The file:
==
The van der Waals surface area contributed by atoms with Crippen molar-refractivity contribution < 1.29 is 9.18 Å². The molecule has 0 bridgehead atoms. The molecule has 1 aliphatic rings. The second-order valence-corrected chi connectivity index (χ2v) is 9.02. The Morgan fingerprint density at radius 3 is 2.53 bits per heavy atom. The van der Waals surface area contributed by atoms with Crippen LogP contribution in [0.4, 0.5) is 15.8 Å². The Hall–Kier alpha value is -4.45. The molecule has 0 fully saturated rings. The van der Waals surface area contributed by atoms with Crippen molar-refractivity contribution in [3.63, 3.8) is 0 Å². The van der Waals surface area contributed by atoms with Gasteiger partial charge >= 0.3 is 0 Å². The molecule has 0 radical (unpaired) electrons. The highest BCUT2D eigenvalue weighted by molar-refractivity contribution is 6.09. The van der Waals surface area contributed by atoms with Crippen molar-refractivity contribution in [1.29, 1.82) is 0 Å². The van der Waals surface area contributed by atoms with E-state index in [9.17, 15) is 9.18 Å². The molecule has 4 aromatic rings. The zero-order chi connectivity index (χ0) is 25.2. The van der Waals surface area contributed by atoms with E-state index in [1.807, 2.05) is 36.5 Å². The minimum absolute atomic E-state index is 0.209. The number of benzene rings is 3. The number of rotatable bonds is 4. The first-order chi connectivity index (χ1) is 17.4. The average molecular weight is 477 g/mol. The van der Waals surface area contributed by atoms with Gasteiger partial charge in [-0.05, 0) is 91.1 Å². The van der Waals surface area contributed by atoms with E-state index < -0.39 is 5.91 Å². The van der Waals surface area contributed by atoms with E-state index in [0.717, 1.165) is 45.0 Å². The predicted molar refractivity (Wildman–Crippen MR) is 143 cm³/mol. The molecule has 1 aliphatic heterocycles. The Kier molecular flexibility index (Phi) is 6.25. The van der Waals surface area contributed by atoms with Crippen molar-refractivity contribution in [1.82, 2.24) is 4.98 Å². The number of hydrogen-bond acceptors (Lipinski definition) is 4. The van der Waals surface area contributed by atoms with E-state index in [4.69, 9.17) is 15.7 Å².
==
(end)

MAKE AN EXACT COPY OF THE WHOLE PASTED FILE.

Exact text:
The van der Waals surface area contributed by atoms with Crippen molar-refractivity contribution < 1.29 is 9.18 Å². The molecule has 0 bridgehead atoms. The molecule has 1 aliphatic rings. The second-order valence-corrected chi connectivity index (χ2v) is 9.02. The Morgan fingerprint density at radius 3 is 2.53 bits per heavy atom. The van der Waals surface area contributed by atoms with Crippen LogP contribution in [0.4, 0.5) is 15.8 Å². The Hall–Kier alpha value is -4.45. The molecule has 0 fully saturated rings. The van der Waals surface area contributed by atoms with Crippen molar-refractivity contribution in [3.63, 3.8) is 0 Å². The van der Waals surface area contributed by atoms with Gasteiger partial charge >= 0.3 is 0 Å². The molecule has 0 radical (unpaired) electrons. The highest BCUT2D eigenvalue weighted by molar-refractivity contribution is 6.09. The van der Waals surface area contributed by atoms with Crippen molar-refractivity contribution in [1.29, 1.82) is 0 Å². The van der Waals surface area contributed by atoms with E-state index in [9.17, 15) is 9.18 Å². The molecule has 4 aromatic rings. The zero-order chi connectivity index (χ0) is 25.2. The van der Waals surface area contributed by atoms with E-state index in [1.807, 2.05) is 36.5 Å². The minimum absolute atomic E-state index is 0.209. The number of benzene rings is 3. The number of rotatable bonds is 4. The first-order chi connectivity index (χ1) is 17.4. The average molecular weight is 477 g/mol. The van der Waals surface area contributed by atoms with Gasteiger partial charge in [-0.05, 0) is 91.1 Å². The van der Waals surface area contributed by atoms with E-state index < -0.39 is 5.91 Å². The van der Waals surface area contributed by atoms with E-state index in [0.717, 1.165) is 45.0 Å². The predicted molar refractivity (Wildman–Crippen MR) is 143 cm³/mol. The molecule has 1 aliphatic heterocycles. The Kier molecular flexibility index (Phi) is 6.25. The van der Waals surface area contributed by atoms with Crippen molar-refractivity contribution in [1.82, 2.24) is 4.98 Å². The number of hydrogen-bond acceptors (Lipinski definition) is 4. The van der Waals surface area contributed by atoms with E-state index in [4.69, 9.17) is 15.7 Å².